Japan announced its implementation of UNSCR 1929, which included an asset freeze on 40 entities and one individual, as well as a prohibition on Iranian investment in Japanese companies with access to nuclear and ballistic missile technology. But Japan did not impose any restrictions on oil from the country, which accounts for 10 percent of its crude imports, making it the fourth-biggest supplier to Japan after Saudi Arabia, United Arab Emirates and Qatar.

Norway announced it would adhere to the EU measures.

Pakistan's Ministry of Foreign Affairs has told its customs and other departments to ensure compliance with UN sanctions on Iran. A letter was issued to all relevant government departments, SRO.742(I)/2010 has been issued in compliance with United Nations Security Council's Resolution 1929 pertaining to sanctions against Iran.

Russia adopted voted in favour of resolution 1929 (2010) on Iran, but branded EU sanctions against Iran as "unacceptable", saying they undermine international efforts to rein in Tehran's nuclear ambitions. According to the Financial Times and other sources Russia signed a $1bn contract with Iran in 1995 to complete a nuclear plant reactor at Bushehr and 82 tonnes of nuclear fuel supplied by Russia should make it operational later this year. This reactor has sharply divided opinion but is not covered by the UN resolution. Switzerland has approved sanctions in line with the UN resolution, and therefore substantially milder than those adopted by the EU. Since the end of June, Switzerland has denied visas to 36 Iranian citizens and frozen the accounts of 40 Iranian companies in Swiss banks.

Turkey declined to follow the tougher EU and US sanctions, saying it would abide by the UN's rules. Turkey is concerned that the UN Security Council resolution will detract from the opportunity presented by the Tehran Joint Declaration of 17 May 2010 for solving the problem on Iran's nuclear programme by peaceful means through diplomacy.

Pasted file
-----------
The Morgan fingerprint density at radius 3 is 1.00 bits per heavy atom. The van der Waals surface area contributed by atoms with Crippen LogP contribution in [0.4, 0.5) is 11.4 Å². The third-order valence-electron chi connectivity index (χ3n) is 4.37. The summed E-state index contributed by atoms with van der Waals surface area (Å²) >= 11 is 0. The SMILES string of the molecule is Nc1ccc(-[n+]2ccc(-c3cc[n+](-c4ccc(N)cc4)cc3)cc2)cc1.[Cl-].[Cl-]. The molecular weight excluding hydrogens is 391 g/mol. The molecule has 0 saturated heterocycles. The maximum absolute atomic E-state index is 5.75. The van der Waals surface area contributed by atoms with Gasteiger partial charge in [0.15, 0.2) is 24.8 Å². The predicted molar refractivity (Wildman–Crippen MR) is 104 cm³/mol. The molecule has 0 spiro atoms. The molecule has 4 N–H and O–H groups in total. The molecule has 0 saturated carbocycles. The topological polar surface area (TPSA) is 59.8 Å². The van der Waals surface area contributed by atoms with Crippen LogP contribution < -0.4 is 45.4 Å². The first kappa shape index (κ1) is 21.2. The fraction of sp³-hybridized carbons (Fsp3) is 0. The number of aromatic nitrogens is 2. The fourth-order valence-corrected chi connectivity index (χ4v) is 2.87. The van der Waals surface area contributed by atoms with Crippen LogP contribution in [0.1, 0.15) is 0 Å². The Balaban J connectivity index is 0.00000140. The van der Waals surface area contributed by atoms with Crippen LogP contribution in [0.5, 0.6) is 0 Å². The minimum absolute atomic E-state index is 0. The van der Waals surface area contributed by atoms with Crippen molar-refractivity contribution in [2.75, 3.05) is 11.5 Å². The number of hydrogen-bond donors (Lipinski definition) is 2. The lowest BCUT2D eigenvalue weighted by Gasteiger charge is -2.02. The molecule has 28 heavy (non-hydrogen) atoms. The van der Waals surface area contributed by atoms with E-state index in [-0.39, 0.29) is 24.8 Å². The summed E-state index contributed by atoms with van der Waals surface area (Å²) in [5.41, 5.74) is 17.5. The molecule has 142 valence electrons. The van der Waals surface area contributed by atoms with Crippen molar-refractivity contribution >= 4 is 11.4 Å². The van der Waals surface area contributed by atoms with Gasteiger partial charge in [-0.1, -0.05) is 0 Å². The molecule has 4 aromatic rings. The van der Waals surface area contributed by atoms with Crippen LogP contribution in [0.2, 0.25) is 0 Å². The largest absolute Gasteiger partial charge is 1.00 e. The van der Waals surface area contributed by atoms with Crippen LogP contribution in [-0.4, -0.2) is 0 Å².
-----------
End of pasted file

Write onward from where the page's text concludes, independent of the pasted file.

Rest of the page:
Lloyd's; UK P&I Club

On 9 July, Lloyds of London announced that it would not insure or reinsure petroleum shipments going into Iran. In early August, Lloyds announced that it had created a clause ensuring underwriters do not breach sanctions.

In July, the UK P&I Club said that its directors could terminate the insurance of members, comprising ship owners and operators, "in respect of any ships where the member has exposed or will expose the club to a material risk of sanction."

Recent Developments in the News

In response the Iranian Foreign Ministry spokesman said any country that imposes sanctions on Iran will create problems for their companies, waste their national interests and pass on business opportunities to their rivals.

The US is still applying pressure to the UAE the Financial Times reported. Stuart Levey, under-secretary for terrorism and financial intelligence at the US Treasury met UAE financiers last month during a trip to the Middle East to brief them on strategies to comply with tougher United Nations sanctions. But one banker at the meeting said the UAE financiers had reacted angrily to calls for tighter adherence to sanctions. Merchants in emirates such as Dubai, Fujairah and Ras al-Khaimah fear that interference will damage business prospects amid the continued economic downturn. The UAE trade with Iran is estimated at $12bn in 2009.

The content of this article is intended to provide a general guide to the subject matter. Specialist advice should be sought about your specific circumstances.